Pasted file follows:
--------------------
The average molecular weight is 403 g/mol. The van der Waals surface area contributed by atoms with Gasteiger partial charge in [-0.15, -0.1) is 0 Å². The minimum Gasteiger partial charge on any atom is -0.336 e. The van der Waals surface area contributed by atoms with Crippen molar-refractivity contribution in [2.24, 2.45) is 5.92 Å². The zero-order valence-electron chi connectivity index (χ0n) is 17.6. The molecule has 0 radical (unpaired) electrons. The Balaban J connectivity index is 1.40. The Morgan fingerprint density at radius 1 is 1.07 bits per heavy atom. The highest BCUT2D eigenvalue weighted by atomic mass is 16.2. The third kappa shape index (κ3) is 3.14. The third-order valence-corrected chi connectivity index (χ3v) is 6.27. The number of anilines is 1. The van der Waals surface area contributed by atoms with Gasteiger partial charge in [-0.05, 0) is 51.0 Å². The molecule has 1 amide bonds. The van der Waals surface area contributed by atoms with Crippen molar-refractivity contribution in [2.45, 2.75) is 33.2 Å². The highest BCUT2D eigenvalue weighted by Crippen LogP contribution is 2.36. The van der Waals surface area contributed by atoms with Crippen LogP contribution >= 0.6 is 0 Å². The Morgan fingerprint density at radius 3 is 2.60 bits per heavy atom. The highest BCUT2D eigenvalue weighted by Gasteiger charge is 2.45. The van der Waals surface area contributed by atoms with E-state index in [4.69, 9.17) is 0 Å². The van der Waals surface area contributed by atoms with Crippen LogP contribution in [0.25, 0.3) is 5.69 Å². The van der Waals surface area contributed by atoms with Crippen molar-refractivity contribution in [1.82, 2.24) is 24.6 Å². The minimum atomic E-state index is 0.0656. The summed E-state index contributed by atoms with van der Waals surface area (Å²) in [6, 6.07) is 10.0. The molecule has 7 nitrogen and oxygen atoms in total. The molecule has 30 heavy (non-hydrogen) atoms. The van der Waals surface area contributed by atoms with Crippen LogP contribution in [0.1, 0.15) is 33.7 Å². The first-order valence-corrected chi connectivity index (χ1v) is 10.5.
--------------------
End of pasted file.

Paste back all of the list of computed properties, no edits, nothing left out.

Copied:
The average molecular weight is 403 g/mol. The van der Waals surface area contributed by atoms with Gasteiger partial charge in [-0.15, -0.1) is 0 Å². The minimum Gasteiger partial charge on any atom is -0.336 e. The van der Waals surface area contributed by atoms with Crippen molar-refractivity contribution in [2.24, 2.45) is 5.92 Å². The zero-order valence-electron chi connectivity index (χ0n) is 17.6. The molecule has 0 radical (unpaired) electrons. The Balaban J connectivity index is 1.40. The Morgan fingerprint density at radius 1 is 1.07 bits per heavy atom. The highest BCUT2D eigenvalue weighted by atomic mass is 16.2. The third kappa shape index (κ3) is 3.14. The third-order valence-corrected chi connectivity index (χ3v) is 6.27. The number of anilines is 1. The van der Waals surface area contributed by atoms with Gasteiger partial charge in [-0.05, 0) is 51.0 Å². The molecule has 1 amide bonds. The van der Waals surface area contributed by atoms with Crippen molar-refractivity contribution in [2.45, 2.75) is 33.2 Å². The highest BCUT2D eigenvalue weighted by Crippen LogP contribution is 2.36. The van der Waals surface area contributed by atoms with Crippen LogP contribution >= 0.6 is 0 Å². The Morgan fingerprint density at radius 3 is 2.60 bits per heavy atom. The highest BCUT2D eigenvalue weighted by Gasteiger charge is 2.45. The van der Waals surface area contributed by atoms with E-state index in [4.69, 9.17) is 0 Å². The van der Waals surface area contributed by atoms with Crippen LogP contribution in [0.25, 0.3) is 5.69 Å². The van der Waals surface area contributed by atoms with Crippen molar-refractivity contribution in [1.82, 2.24) is 24.6 Å². The minimum atomic E-state index is 0.0656. The summed E-state index contributed by atoms with van der Waals surface area (Å²) in [6, 6.07) is 10.0. The molecule has 7 nitrogen and oxygen atoms in total. The molecule has 30 heavy (non-hydrogen) atoms. The van der Waals surface area contributed by atoms with Crippen LogP contribution in [0.1, 0.15) is 33.7 Å². The first-order valence-corrected chi connectivity index (χ1v) is 10.5.